EFFICACY OF DIFFERENT THERAPEUTIC MODALITIES FOR PRIMARY MONOSYMPTOMATIC PEDIATRIC NOCTURNAL ENURESIS
Basrah Journal of Surgery,
Volume 23, Issue 2, Pages 47-52
AbstractEFFICACY OF DIFFERENT THERAPEUTIC MODALITIES FOR PRIMARY MONOSYMPTOMATIC PEDIATRIC NOCTURNAL ENURESIS
Murtadha M Almusafer@ & Aymen Adel*
@FICMS, Professor of Urology, University of Basrah, College of Medicine, Department of Surgery. *FICMS, Urology Specialist, Basrah General Hospital, Basrah, IRAQ.
Primary monosymptomatic nocturnal enuresis (PMNE) is still a common bothersome complaint that makes the children and their families looking for help. Primary MNE is defined as abnormal urination that occurs involuntarily during sleep. Its incidence varies with age, with 15%-20% at 5 year old and fades with increasing age to reach 1-2% at 15 year old. Owing to its complicated pathophysiology and sharing of different body systems, multiple lines of treatment were attempted.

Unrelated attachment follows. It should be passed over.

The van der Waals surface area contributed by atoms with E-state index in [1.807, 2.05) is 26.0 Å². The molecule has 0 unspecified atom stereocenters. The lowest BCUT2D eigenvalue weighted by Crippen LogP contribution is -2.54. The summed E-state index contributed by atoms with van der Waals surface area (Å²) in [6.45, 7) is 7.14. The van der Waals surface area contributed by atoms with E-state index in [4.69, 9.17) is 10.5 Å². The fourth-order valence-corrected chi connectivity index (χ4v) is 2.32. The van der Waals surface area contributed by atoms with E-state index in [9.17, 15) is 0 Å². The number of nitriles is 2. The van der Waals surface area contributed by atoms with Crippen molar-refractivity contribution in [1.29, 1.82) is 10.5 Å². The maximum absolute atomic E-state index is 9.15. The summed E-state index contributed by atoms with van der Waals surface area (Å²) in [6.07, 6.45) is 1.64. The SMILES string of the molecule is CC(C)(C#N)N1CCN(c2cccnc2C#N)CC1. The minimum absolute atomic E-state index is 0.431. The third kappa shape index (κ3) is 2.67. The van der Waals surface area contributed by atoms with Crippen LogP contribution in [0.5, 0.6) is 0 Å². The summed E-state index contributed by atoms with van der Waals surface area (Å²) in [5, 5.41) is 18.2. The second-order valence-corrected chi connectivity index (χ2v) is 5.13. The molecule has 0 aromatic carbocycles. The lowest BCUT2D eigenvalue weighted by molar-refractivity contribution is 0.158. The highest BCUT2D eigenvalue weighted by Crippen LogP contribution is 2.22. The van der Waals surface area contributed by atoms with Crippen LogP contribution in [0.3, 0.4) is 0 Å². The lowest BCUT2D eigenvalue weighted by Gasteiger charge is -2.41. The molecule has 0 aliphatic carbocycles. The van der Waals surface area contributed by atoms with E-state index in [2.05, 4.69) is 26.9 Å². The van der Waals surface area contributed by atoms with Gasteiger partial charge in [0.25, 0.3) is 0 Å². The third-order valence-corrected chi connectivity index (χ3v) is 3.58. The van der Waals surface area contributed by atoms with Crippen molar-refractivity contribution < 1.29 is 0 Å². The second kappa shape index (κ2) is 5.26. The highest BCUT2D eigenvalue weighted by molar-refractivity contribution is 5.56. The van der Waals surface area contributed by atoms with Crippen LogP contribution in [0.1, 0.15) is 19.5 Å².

This study aimed is to explore the efficacy of different treatment modalities for PMNE in the study patients.
Ninety two patients were enrolled in this prospective randomized trial and divided into 4 groups; group A instructed to use the behavioral measures, group B given intranasal Desmopressin, group C given Oxybutynin and group D given combination of the 3 treatments. Fourteen participants were excluded because they were lost during followup and the remaining 78 patients' data were analyzed. Patients were reassessed at 4th and 12th weeks.
Wet nights/week significantly reduced in all treatment groups as compared to baseline. Percentage reduction of wet nights/week for behavioral group was 38.9%, Desmopressin was 83%, Oxybutynin was 78% and for Combination was 87.8% at 12th week. According to the ICCS definitions of success there is no full response in behavioral group with partial response of 42.1%, for Desmopressin group the full response was 57.1% and partial response 28.6%, for Oxybutynin group was 50%, and 33%, for combination group 60%, 30% at 12th week of treatment.
In conclusion, although behavioral therapy reduces wet nights but not reaching to a full improvement and its use is preferably combined with other treatment modalities. Desmopressin, Oxybutynin, and Combination treatment significantly decreases wet nights with high full response rate.
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